When we talk about experts in this setting, we are referring to a person who knows more than everyone else about the whole product or parts of the product we are most interested in.

They could be talking to us about customers, legal issues, UX ideas, company considerations, finance and budgeting, AI...you get the gist.  

Whatever their role may be, they are telling us something important about what we are going to do and what they tell us will prompt ideas, challenges and questions and will help us define the challenge more clearly. 

This exercise is super easy to run:

  1. Invite all your selected experts to your problem-solving session, describe the challenge at hand, and let them share their views and expertise on it.
  2. Have your other team members listen to what the Experts are sharing, and as they talk, urge your participants to think about the implications this shared information has for your business or challenge. Everything that might influence the challenge you’re working on has to be noted down!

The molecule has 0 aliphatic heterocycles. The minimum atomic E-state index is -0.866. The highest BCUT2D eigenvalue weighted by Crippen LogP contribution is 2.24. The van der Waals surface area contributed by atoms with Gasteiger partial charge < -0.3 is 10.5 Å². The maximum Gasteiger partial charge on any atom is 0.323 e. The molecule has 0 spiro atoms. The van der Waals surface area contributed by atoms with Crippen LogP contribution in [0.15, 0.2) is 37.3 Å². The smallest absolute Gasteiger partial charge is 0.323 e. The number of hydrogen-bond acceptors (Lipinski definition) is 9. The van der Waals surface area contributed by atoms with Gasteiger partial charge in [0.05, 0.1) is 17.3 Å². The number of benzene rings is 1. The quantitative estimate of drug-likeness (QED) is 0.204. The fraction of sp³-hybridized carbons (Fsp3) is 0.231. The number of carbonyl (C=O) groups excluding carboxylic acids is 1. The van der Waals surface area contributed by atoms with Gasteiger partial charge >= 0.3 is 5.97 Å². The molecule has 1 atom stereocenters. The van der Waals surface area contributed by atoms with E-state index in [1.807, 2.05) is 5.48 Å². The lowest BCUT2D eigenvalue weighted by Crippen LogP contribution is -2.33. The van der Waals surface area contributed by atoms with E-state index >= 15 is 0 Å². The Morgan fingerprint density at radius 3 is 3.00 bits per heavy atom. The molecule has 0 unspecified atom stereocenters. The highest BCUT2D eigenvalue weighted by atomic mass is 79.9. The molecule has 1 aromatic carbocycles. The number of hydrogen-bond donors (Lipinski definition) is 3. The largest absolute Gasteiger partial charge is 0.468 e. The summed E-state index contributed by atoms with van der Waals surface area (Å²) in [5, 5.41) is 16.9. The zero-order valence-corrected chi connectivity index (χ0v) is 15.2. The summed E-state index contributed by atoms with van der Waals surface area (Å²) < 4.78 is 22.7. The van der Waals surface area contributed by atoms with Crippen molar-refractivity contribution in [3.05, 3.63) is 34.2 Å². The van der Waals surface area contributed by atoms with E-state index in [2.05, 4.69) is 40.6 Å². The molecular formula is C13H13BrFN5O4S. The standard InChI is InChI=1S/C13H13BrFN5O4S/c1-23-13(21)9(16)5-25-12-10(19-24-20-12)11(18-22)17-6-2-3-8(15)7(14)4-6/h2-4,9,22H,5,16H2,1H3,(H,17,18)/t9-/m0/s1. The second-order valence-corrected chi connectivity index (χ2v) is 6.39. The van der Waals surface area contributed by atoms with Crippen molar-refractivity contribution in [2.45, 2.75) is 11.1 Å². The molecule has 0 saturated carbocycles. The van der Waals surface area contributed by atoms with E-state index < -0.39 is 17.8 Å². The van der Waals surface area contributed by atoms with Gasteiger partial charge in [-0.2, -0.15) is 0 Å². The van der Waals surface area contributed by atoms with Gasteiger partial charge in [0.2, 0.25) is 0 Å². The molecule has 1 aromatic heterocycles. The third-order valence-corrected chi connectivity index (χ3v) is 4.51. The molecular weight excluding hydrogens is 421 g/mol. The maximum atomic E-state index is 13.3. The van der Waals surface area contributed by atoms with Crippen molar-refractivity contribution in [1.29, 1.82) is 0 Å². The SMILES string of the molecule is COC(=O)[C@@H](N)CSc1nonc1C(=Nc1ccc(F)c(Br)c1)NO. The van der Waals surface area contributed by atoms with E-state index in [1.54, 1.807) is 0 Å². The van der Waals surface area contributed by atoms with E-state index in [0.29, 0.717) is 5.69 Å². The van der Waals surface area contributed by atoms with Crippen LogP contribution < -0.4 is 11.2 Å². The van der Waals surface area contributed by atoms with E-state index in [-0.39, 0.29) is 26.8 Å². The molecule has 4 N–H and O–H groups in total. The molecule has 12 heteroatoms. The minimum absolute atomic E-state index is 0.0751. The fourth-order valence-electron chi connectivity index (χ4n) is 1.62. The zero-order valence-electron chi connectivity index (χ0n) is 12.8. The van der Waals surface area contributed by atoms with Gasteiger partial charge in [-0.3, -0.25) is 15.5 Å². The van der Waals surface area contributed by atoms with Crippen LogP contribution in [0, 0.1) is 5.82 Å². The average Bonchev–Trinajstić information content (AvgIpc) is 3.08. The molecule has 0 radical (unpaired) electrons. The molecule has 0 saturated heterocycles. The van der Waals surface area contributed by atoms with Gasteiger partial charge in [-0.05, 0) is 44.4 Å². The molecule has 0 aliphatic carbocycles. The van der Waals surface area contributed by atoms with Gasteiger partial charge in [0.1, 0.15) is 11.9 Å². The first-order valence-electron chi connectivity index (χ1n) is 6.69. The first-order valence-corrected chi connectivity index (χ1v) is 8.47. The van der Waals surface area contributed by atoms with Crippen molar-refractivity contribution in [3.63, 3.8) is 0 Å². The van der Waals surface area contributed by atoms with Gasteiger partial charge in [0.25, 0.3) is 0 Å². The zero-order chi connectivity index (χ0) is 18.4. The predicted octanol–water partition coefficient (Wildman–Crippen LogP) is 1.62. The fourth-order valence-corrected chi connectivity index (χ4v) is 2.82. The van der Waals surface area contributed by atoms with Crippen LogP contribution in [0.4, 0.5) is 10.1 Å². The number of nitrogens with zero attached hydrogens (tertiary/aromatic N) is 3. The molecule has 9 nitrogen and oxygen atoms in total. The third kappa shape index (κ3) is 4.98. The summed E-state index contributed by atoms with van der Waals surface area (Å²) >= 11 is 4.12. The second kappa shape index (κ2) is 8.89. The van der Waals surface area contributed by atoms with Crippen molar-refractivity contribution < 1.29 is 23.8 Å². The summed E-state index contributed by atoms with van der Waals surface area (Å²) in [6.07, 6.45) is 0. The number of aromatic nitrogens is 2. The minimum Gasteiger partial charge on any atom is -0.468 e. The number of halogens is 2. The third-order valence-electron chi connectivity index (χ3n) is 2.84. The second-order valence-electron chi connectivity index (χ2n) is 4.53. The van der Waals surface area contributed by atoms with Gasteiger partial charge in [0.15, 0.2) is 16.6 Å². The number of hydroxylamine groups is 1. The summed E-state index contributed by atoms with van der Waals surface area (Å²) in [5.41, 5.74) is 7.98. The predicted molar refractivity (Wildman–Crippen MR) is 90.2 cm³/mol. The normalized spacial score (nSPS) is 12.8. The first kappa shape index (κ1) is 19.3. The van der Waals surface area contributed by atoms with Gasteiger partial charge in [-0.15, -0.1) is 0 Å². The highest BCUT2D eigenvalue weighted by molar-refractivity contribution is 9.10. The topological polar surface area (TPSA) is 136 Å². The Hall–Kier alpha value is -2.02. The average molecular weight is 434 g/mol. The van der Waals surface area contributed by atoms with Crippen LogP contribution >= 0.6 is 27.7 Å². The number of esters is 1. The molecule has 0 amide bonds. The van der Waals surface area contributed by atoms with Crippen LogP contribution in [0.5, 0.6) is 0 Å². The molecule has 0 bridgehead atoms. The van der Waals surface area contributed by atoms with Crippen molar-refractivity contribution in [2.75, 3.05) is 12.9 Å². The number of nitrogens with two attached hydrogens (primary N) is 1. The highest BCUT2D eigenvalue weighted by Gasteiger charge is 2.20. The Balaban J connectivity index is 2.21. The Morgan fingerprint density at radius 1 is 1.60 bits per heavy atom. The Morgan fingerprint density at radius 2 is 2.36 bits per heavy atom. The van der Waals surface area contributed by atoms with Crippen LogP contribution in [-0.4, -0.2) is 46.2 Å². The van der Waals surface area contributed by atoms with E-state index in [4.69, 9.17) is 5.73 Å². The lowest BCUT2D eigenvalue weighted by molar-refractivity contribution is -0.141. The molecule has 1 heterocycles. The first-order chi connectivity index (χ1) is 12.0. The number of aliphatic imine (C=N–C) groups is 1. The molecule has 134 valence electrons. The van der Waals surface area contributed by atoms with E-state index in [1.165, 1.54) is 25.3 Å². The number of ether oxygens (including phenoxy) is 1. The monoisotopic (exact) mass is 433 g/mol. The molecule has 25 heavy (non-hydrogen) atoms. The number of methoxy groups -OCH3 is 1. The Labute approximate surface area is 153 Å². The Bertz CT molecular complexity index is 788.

3. Tell your participants to note 1 challenge per sticky note to make working with these challenges easier in the follow-up exercises.
  4. After you’re done, these notes can be turned into challenges to be worked on, and will help you get more clear on the angle of the challenge you need to tackle, where exactly you need to focus, and some underlying issues you might not have been aware of.